Even before a start had been made on assessing the damage caused by the tropical storm, energy corporations were cashing in. And every indication is that they plan to continue doing so--perhaps taking prices over the $4-a-gallon mark, according to James DiGeorgia, editor and publisher of the Gold & Energy Advisor and author of The Global War for Oil.
No one debates the fact that the hurricane has done significant damage to oil rigs, refineries and delivery systems along the Gulf Coast, a region that accounts for roughly 10 percent of US refining capacity. But roughly 90 percent of US refining capacity remains fully functional and, it should not be forgotten, the US has not stopped importing oil.
Additionally, the Bush Administration jumped to the aid of the oil companies long before the relief effort was in full swing.
The Environmental Protection Agency suspended summertime antipollution measures, lifting the requirement that refiners lower fuel volatility and cut sulphur levels. At the same time, the Administration moved to release oil from the nation's Strategic Petroleum Reserve, which was created more than three decades ago with the precise purpose of boosting fuel supplies in order to keep a lid on rising wholesale gasoline prices in a circumstance such as the one that has now developed.
Despite all the aid they are getting, however, the oil companies are not giving anything back. There is no evidence of a willingness on the part of these highly profitable corporations to sacrifice in a time of national emergency.
Make no mistake: These corporations should be able to absorb a hit. Over the past year and a half, the four largest oil companies--ExxonMobil, ChevronTexaco, Royal Dutch/Shell Group and BP Group PLC--have pocketed close to $100 billion in profits. During the first quarter of 2005 alone, those firms pulled in a cool $23 billion.
But instead of sharing the pain, they appear to be moving to squeeze every cent they can out of the crisis.
With oil-industry friends in charge of the White House and the Congress, don't expect much of a response from the federal level.
But this is one case where states have an ability to intervene.
Three years ago, in a move to protect against gouging, Hawaiian officials enacted legislation that allows state officials to set price caps on gasoline.
Now, as gas prices are skyrocketing in the aftermath of Katrina, a California legislator wants to give a state agency broad authority to regulate the cost of fuel.
State Senator Joe Dunn, a Democrat, has introduced a constitutional amendment that would allow the state Public Utilities Commission to require mandatory fuel reserves, set profit margins for oil and gas companies and order the construction of new pipelines. The measure would also bar agreements between energy corporations to reduce competition.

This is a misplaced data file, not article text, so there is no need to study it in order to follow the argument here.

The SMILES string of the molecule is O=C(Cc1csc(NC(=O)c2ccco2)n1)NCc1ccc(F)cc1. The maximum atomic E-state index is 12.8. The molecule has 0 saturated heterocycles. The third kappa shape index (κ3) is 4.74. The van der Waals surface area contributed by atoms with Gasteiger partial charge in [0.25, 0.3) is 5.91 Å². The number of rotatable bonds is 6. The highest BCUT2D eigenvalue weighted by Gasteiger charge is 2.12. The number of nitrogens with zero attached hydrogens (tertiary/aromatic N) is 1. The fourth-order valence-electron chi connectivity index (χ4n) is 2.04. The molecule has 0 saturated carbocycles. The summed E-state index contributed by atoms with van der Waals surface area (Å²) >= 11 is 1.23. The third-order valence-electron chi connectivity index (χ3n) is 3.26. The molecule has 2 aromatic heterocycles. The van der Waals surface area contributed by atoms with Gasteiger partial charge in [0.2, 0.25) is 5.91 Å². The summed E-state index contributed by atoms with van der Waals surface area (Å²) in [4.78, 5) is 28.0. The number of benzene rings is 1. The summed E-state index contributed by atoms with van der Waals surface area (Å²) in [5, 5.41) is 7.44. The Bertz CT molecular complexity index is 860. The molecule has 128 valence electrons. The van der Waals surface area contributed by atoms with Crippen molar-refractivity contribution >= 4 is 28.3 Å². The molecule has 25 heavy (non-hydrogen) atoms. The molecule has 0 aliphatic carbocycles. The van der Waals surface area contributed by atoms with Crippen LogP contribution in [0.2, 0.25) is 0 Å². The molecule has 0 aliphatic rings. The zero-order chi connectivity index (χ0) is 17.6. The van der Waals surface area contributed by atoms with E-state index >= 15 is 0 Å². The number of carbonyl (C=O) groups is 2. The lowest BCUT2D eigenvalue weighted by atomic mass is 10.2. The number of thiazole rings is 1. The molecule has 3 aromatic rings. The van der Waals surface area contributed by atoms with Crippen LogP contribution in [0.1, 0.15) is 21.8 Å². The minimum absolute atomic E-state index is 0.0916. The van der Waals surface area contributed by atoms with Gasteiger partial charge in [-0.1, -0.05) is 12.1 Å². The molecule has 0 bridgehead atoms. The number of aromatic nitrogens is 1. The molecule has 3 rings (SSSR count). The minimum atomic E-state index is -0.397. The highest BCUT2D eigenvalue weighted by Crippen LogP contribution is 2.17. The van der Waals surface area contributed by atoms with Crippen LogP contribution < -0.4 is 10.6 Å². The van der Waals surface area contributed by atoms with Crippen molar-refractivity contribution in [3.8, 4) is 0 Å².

Dunn's amendment would allow the California Public Utilities Commission to cap prices, although the senator told reporters that step would only be taken as a last resort.
Dunn brings a refreshing bluntness to the discourse. Speaking to the Associated Press, he accused the oil industry of creating a dysfunctional market in California, in which competition is essentially eliminated. That, he explained, is why states need to step up their use of regulatory powers.
"Two years ago, when gasoline cost $2 a gallon, the industry said to give it time and prices would settle down. Now, we're seeing $3 a gallon," Dunn said. "People in California are no longer believing the excuses of the industry. If they can't fix their market behavior, we'll fix it for them."
It is certainly true that consumers should take steps to reduce their use of petroleum products--not just because of a storm in the Gulf of Mexico but because of the human, economic and environmental tolls this country's reliance on imported petroleum products has imposed. But petroleum companies should sacrifice as well. And if they are not willing to do so, states should remind them of their patriotic duty.
I just spotted Haley Barbour, the governor of Mississippi, on CNN arguing with anchor Miles O'Brien. O'Brien was suggesting that the federal government dropped the ball in terms of preparing for Hurricane Katrina. Barbour kept defending the federal government--that is, the Bush Administration. He seemed to suggest that the hurricane was not that powerful when it first approached land and that there had not been enough time to do more preparation. Of course, Barbour did not note that before becoming governor of Mississippi he was head of the Republican Party and, therefore, not of a disposition to speak critically of an Administration that has gutted FEMA, slashed funding for flood control and sent many National Guard reserves to Iraq. (By one estimate, about one-third of the Louisiana National Guard is in Iraq now.) O'Brien pushed his point about as hard as is permitted on cable television. But he neglected to raise these specifics or to question Barbour about his previous work as a corporate lobbyist who, on behalf of his well-paying clients, fought fiercely against the Kyoto accords. (Recent scientific research suggests that global warming has led to more destructive hurricanes.) And, as I noted previously (click here), Barbour led the GOP when it was waging war on Big Government. Now he's all for it. O'Brien didn't query him on this conversion.